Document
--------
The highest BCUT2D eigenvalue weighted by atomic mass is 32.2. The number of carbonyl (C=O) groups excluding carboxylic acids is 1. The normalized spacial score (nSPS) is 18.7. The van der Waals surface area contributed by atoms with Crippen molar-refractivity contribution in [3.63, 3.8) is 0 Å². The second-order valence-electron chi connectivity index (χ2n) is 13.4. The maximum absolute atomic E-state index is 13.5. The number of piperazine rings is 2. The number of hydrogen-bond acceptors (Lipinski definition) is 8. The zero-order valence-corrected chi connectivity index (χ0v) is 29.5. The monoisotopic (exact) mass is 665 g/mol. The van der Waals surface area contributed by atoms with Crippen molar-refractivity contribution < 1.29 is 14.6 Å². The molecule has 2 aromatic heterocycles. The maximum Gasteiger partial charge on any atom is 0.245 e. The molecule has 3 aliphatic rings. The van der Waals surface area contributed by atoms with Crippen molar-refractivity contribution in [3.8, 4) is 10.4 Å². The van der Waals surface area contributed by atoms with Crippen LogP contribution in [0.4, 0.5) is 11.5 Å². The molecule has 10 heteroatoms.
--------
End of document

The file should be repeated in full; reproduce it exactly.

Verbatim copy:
The highest BCUT2D eigenvalue weighted by atomic mass is 32.2. The number of carbonyl (C=O) groups excluding carboxylic acids is 1. The normalized spacial score (nSPS) is 18.7. The van der Waals surface area contributed by atoms with Crippen molar-refractivity contribution in [3.63, 3.8) is 0 Å². The second-order valence-electron chi connectivity index (χ2n) is 13.4. The maximum absolute atomic E-state index is 13.5. The number of piperazine rings is 2. The number of hydrogen-bond acceptors (Lipinski definition) is 8. The zero-order valence-corrected chi connectivity index (χ0v) is 29.5. The monoisotopic (exact) mass is 665 g/mol. The van der Waals surface area contributed by atoms with Crippen molar-refractivity contribution < 1.29 is 14.6 Å². The molecule has 2 aromatic heterocycles. The maximum Gasteiger partial charge on any atom is 0.245 e. The molecule has 3 aliphatic rings. The van der Waals surface area contributed by atoms with Crippen molar-refractivity contribution in [3.8, 4) is 10.4 Å². The van der Waals surface area contributed by atoms with Crippen LogP contribution in [0.4, 0.5) is 11.5 Å². The molecule has 10 heteroatoms.